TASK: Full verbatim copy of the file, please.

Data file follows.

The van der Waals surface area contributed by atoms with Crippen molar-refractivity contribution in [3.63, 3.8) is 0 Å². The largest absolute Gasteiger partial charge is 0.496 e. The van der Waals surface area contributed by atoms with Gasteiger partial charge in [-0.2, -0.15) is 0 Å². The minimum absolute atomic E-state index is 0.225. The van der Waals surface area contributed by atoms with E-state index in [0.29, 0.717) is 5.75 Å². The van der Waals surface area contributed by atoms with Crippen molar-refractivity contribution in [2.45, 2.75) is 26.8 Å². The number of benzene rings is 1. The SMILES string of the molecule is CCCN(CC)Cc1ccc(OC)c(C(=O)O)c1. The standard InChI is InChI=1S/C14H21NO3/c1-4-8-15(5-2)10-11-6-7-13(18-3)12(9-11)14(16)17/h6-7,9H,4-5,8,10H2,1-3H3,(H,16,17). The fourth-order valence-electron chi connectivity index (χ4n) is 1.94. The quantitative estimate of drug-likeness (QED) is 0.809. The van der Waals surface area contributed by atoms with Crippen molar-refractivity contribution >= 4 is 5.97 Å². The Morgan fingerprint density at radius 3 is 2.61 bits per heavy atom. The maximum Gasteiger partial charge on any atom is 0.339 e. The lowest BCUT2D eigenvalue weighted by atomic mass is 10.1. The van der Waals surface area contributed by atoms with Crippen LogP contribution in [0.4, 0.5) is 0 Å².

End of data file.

The van der Waals surface area contributed by atoms with Crippen molar-refractivity contribution in [3.63, 3.8) is 0 Å². The largest absolute Gasteiger partial charge is 0.496 e. The van der Waals surface area contributed by atoms with Gasteiger partial charge in [-0.2, -0.15) is 0 Å². The minimum absolute atomic E-state index is 0.225. The van der Waals surface area contributed by atoms with E-state index in [0.29, 0.717) is 5.75 Å². The van der Waals surface area contributed by atoms with Crippen molar-refractivity contribution in [2.45, 2.75) is 26.8 Å². The number of benzene rings is 1. The SMILES string of the molecule is CCCN(CC)Cc1ccc(OC)c(C(=O)O)c1. The standard InChI is InChI=1S/C14H21NO3/c1-4-8-15(5-2)10-11-6-7-13(18-3)12(9-11)14(16)17/h6-7,9H,4-5,8,10H2,1-3H3,(H,16,17). The fourth-order valence-electron chi connectivity index (χ4n) is 1.94. The quantitative estimate of drug-likeness (QED) is 0.809. The van der Waals surface area contributed by atoms with Crippen molar-refractivity contribution >= 4 is 5.97 Å². The Morgan fingerprint density at radius 3 is 2.61 bits per heavy atom. The maximum Gasteiger partial charge on any atom is 0.339 e. The lowest BCUT2D eigenvalue weighted by atomic mass is 10.1. The van der Waals surface area contributed by atoms with Crippen LogP contribution in [0.4, 0.5) is 0 Å².